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03 July 2005

Dresden must be firebombed and its oxygen burned away to stop them from making this

This was how the city of Dresden assisted the German war effort during World War II. In my previous post, I said the bombs which superheated the air and burned away most of the city's oxygen were magnesium. Actually they were phosphorus.

Before the early 1700s, this kind of porcelain art, particularly the magnificent glazes and colors, had been a closely guarded secret of China, which monopolized the trade. Finally artisans in Dresden and nearby Meissen unlocked the secrets, and a great industry whose centerpiece was unique high art was born. Its great families and figures combined not just industrial magic, but exquisite artistic sensibilities.

And of course all reflecting a World Lost Forever, a world of beautiful, graceful, handsome, happy princesses and princes, shepherdesses, gavottes, harmony, fairy tales, innocent and sometimes slightly naughty romance, order, safety, prosperity.

So they lied; no such world ever really existed. But after the high-explosive and machine-gun holocaust and mass slaughter of World War One, even the pretty lying stopped. Art never looked this way again, the world never even pretended it was like this again. The old kings and princess and tsarinas and Hohenzollerns and Habsburgs and Romanovs grabbed their portable jewels and fled into exile or were shot in the back of the head. All waltzing stopped forever, and most smiling stopped for most of the 20th century. (In my beloved Prague, the smiling is just starting to return now, a wonderful moment! The westbound train back from Praha in summer 2003 stopped in Dresden Banhof, and I whispered to my 13-year-old nephew Alexander a little of Dresden's terrible history. But you couldn't see any scars or destruction or traces of misery from the train window.)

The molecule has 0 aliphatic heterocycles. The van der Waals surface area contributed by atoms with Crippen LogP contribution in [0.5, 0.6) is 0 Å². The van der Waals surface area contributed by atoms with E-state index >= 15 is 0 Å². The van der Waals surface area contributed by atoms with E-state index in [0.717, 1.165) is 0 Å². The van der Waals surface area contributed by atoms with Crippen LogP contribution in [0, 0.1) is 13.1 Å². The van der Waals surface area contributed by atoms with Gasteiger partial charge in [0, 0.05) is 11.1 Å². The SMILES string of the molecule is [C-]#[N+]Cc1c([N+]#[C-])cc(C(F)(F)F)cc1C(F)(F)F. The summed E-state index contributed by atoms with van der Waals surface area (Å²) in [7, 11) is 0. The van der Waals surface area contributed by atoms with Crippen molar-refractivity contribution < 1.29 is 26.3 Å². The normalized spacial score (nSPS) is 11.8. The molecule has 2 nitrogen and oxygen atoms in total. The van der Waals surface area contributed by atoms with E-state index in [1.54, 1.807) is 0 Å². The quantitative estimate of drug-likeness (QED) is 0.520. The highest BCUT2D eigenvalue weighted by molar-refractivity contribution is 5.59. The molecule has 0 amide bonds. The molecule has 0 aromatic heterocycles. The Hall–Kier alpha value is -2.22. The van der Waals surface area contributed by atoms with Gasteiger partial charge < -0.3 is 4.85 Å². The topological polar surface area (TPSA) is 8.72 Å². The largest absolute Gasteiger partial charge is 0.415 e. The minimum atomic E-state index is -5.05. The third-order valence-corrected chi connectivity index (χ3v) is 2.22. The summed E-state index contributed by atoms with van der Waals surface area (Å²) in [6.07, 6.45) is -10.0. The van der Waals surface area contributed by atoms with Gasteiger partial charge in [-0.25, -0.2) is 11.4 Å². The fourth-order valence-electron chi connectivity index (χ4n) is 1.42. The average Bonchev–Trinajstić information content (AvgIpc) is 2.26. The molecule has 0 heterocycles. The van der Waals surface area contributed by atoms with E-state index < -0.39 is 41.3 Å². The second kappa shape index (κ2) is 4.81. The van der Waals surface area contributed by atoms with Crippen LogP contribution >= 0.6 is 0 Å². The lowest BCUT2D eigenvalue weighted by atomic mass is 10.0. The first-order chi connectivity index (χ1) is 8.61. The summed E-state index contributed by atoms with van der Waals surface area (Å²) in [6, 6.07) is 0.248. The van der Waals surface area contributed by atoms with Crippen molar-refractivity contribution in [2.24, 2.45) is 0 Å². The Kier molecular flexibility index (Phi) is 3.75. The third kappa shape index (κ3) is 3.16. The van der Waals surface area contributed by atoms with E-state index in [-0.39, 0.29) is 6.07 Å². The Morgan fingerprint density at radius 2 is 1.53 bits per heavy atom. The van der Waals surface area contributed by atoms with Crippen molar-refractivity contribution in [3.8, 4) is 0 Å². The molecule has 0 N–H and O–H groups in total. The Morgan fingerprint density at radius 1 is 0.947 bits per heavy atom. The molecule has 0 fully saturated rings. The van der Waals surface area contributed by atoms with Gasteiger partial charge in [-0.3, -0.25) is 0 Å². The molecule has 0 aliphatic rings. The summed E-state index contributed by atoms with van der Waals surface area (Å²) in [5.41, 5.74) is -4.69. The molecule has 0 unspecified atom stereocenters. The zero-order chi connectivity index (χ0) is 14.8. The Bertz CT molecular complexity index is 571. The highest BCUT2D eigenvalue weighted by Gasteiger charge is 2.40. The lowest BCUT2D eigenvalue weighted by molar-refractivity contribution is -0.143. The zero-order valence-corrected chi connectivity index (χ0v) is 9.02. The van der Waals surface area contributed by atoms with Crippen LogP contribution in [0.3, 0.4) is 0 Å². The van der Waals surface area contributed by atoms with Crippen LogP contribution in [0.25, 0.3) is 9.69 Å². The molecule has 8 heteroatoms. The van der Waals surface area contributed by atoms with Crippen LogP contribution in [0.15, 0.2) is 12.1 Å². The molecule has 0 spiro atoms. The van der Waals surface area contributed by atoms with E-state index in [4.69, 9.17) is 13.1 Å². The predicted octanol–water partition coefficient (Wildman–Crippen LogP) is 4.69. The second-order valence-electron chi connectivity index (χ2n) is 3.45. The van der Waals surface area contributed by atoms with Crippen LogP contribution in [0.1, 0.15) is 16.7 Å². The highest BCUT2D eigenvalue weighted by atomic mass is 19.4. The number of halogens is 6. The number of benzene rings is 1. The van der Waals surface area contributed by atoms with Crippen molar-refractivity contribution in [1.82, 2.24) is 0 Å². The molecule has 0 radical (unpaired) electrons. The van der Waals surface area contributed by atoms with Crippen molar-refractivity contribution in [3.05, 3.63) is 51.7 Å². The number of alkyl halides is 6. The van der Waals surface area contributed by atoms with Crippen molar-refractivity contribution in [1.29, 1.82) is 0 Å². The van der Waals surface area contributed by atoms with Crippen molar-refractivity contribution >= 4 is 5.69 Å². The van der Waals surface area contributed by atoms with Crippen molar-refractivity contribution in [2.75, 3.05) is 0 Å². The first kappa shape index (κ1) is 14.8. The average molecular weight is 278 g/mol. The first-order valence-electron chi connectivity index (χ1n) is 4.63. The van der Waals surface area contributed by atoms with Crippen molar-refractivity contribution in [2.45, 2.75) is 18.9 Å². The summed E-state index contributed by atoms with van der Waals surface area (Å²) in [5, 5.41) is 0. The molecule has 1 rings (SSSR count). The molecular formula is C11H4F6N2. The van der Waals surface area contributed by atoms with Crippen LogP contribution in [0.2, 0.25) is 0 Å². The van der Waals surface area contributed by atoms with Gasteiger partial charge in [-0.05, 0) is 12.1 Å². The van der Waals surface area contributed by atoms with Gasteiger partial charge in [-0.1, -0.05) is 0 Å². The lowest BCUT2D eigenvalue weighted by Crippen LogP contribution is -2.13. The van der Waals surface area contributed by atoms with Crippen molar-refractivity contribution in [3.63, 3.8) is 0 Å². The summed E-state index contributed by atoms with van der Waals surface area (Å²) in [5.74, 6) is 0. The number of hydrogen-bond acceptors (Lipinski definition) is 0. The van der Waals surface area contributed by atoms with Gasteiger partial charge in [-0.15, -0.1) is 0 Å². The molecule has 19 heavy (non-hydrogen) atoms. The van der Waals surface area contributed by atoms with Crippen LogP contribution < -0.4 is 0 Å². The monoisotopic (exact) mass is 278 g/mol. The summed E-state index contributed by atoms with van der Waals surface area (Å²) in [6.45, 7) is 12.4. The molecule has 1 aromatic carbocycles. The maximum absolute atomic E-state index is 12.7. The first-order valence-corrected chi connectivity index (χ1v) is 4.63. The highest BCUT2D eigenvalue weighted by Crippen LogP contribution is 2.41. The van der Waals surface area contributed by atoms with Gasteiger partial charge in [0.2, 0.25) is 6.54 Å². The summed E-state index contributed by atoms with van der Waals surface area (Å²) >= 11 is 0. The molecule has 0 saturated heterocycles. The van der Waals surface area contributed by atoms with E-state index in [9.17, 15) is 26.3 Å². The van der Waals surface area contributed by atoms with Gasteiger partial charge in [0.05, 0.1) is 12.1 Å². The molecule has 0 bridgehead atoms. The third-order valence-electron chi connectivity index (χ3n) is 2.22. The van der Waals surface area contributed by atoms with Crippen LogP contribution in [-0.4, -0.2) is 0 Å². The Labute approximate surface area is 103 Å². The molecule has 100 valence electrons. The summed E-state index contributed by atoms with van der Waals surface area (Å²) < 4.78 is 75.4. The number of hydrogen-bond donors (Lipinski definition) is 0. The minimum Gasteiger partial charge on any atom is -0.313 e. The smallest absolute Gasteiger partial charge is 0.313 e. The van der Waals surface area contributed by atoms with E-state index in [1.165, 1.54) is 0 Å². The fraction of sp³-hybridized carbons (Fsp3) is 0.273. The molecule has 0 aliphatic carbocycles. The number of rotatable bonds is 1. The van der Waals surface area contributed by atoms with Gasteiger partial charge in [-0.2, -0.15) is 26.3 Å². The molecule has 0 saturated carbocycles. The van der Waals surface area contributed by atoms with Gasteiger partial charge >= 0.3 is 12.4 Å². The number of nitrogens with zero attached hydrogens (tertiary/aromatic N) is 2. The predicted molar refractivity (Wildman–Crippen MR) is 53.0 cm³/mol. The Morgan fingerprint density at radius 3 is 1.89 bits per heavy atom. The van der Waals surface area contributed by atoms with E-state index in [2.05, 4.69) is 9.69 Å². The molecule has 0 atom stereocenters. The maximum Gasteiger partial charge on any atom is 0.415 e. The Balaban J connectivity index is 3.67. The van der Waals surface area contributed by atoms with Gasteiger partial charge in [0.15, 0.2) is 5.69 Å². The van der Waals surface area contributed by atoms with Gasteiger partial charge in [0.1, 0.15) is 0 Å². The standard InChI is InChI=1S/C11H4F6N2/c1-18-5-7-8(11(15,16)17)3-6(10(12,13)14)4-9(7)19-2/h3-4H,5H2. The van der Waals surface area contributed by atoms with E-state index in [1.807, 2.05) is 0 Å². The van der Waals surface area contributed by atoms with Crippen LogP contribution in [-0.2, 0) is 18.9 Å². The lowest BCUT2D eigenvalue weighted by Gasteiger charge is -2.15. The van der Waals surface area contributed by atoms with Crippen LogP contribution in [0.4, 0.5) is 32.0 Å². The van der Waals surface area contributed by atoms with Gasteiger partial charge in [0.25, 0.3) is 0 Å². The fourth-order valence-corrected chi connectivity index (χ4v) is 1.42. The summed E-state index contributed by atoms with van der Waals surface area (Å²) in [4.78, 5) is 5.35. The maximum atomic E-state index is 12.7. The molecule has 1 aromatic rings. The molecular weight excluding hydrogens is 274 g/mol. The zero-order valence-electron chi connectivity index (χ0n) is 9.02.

More terrible things than mere wars conspire to destroy these magnificent but incredibly fragile works of beauty. Much worse than Allied precision bombers and the very angry Russian army -- generations of little boys and little girls who run and wrestle and throw baseballs while visiting in grandmother's apartment! They must be stopped! Call the International Court of Juvenile Justice in the Hague! Notify Porcelain Rights Watch! Save the Dresden and the Meissen!

This piece of Dresden lace porcelain is from the collection of Penny Gutman Miller of Pittsburgh, Pennsylvania, and before that from her mother's mother, Ella Alpern. It is miracle enough that some European Jews made it to safety just one or two fast steps ahead of the Nazis. But every fugitive grabs often just one treasure of his or her old life -- and the lives of German Jews had been particularly sweet, free, cultured and happy until the 20th Century -- and this and five other of Ella Alpern's Dresden figurines are their own miracle of survival. History's plan for them is that they should have been left behind, confiscated, stolen, smashed, pulverized by bombs and artillery shells. Here they still are.

I focus on the priorities of saving and safeguarding living things, but there is a special place, with fresh lemonade, Mozart coming out of the speakers, and a very comfortable hammock in my heart and in Heaven for those fools who pause for a few seconds in those Flee For Your Lives! moments to rescue objects of rare and great beauty. Vita brevis, and I am sorry to report, Ars is usually brevis, too.

Dresden is getting back on its feet; it was in the former East Germany, and so had the 20th Century Double Whammy, first the psychopathic perversions of the Fascists, followed by the brutal sodomizing without lubrication by the Socialists. If someone WILL BE SO POLITE AS TO LEAVE A COMMENT ABOUT MY FAIRY TALE, I will tell you more about a wonderful city of good times, prosperity, harmony, culture, science, scholarship and beauty, Königsberg, which was not so lucky. When History got really nasty, Königsberg had worse luck than Dresden.

And that's really bad luck. Königsberg is the European Poster City for Bad Luck and Shitty History.


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